bartenders are blending food and booze into recipes that are as
complex and delicious as some of the most delicately crafted dishes
coming out of the restaurant kitchen.
by Josh Pietrykowski
starts by sautťing down sweet yellow onions and celery in extra
virgin olive oil. Then he adds garlic and fresh Roma tomatoes, and a
touch of locally made honey. The process of sauteing and cooking down
the vegetables takes about one hour. Then, itís cooled, pureed and
strained, with a touch of tomato paste added for color. A Polish vodka
is added, along with a celery stick, a pickle and a beef straw.
"People can taste its freshness ó they know it doesnít come
from a mix," Pietrykowski says.
Border bourbon gets fortified with Lone Spruce Farms maple syrup and
Maurin cherry liqueur before being topped off with Lakefrontís
Riverwest Stein for a new take on the classic boilermaker. "Since
the hotel [Milwaukee Marriott Downtown] is newly constructed, and
Millioke is housed in the old part of the building, I fashioned the
cocktail menu the same way: taking classic cocktails and putting new
twists on them," says food and beverage manager Coyle.
Poor Ira by Mike McDonald
First, a thyme
tincture is made by infusing vodka with fresh thyme, then bar manager
McDonald makes a kykeon syrup ó a concoction of pearl barley, honey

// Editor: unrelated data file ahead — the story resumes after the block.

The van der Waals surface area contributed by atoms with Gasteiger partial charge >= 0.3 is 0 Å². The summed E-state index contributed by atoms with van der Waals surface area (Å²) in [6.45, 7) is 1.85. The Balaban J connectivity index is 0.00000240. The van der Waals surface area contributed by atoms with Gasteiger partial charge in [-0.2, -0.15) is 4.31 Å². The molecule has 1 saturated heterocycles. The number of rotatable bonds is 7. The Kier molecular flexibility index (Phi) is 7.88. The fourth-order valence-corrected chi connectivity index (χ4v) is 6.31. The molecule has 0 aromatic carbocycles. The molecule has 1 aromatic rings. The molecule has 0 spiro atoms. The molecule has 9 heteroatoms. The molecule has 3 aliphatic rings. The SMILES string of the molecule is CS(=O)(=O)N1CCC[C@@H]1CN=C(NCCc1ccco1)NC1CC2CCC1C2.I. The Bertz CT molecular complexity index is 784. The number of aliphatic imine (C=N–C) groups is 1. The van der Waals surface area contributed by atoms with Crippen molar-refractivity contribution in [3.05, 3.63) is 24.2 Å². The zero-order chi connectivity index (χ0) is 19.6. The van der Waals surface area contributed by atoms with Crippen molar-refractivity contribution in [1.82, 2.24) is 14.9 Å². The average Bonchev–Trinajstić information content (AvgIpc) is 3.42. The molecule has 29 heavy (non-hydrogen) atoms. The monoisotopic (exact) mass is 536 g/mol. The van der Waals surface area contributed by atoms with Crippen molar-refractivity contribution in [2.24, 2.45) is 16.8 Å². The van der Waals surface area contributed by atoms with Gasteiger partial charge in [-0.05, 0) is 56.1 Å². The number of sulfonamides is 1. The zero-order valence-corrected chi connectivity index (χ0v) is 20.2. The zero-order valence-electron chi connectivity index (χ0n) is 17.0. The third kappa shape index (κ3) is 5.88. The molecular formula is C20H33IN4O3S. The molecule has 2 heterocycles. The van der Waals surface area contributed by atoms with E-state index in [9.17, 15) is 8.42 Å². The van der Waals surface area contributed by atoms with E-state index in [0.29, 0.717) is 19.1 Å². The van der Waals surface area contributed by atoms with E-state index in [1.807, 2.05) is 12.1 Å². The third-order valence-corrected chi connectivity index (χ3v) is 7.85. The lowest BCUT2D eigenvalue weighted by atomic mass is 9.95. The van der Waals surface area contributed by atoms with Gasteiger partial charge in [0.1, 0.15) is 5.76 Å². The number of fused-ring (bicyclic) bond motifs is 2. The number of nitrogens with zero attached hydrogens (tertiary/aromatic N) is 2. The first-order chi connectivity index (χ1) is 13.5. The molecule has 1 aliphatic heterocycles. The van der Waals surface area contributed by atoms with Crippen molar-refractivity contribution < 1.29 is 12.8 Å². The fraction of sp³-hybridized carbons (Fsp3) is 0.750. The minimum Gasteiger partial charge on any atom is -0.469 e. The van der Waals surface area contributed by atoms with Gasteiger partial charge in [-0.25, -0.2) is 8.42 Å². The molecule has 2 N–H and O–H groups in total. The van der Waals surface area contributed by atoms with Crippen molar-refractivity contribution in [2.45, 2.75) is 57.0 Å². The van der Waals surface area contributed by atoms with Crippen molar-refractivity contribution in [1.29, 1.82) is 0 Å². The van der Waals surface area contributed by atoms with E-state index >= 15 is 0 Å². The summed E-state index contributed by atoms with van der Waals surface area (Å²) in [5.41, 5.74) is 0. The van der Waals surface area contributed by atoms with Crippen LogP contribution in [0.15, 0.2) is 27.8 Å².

and Riesling wine. The syrup and tincture are shaken up with North
Shore No. 11 gin, Clear Creek pear brandy and some freshly squeezed
lemon juice, along with Peychaudís and Bittercube Jamaican No. 2
by Joe Elmergreen
Branded at The Iron Horse Hotel
marinates Bulleit Bourbon with pecans and Madagascar Bourbon vanilla
beans. "I worked on this at home. I infused different batches for
12 hours, for 24 hours, for 48 hours and for 72 hours,"
Elmergreen explains. The 24-hour batches were the best. Bar manager
Ellie Harbeck suggested adding some house-made saltedcaramel syrup,
Bittercube Blackstrap bitters and an ice cube that has a tiny sliver
of orange frozen in it. The result is a drink that "first tastes
like Grandmaís pecan sandies, but as the ice melts, it tastes more
like pecan pie," Elmergreen says.
Daiquiri by Courtney Kelley
cocktail created by Odd Duckís head bartender starts with a beet
shrub or a "drinkable vinegar." Itís mixed with rhum
agricole, a bit of silver rum and lime juice. "Itís got this
beautiful, gorgeous color," describes Melissa Buchholz, Odd Duck
co-owner. "Itís for someone who is adventurous and likes savory
desserts. Itís a very earthy, vegetal daiquiri."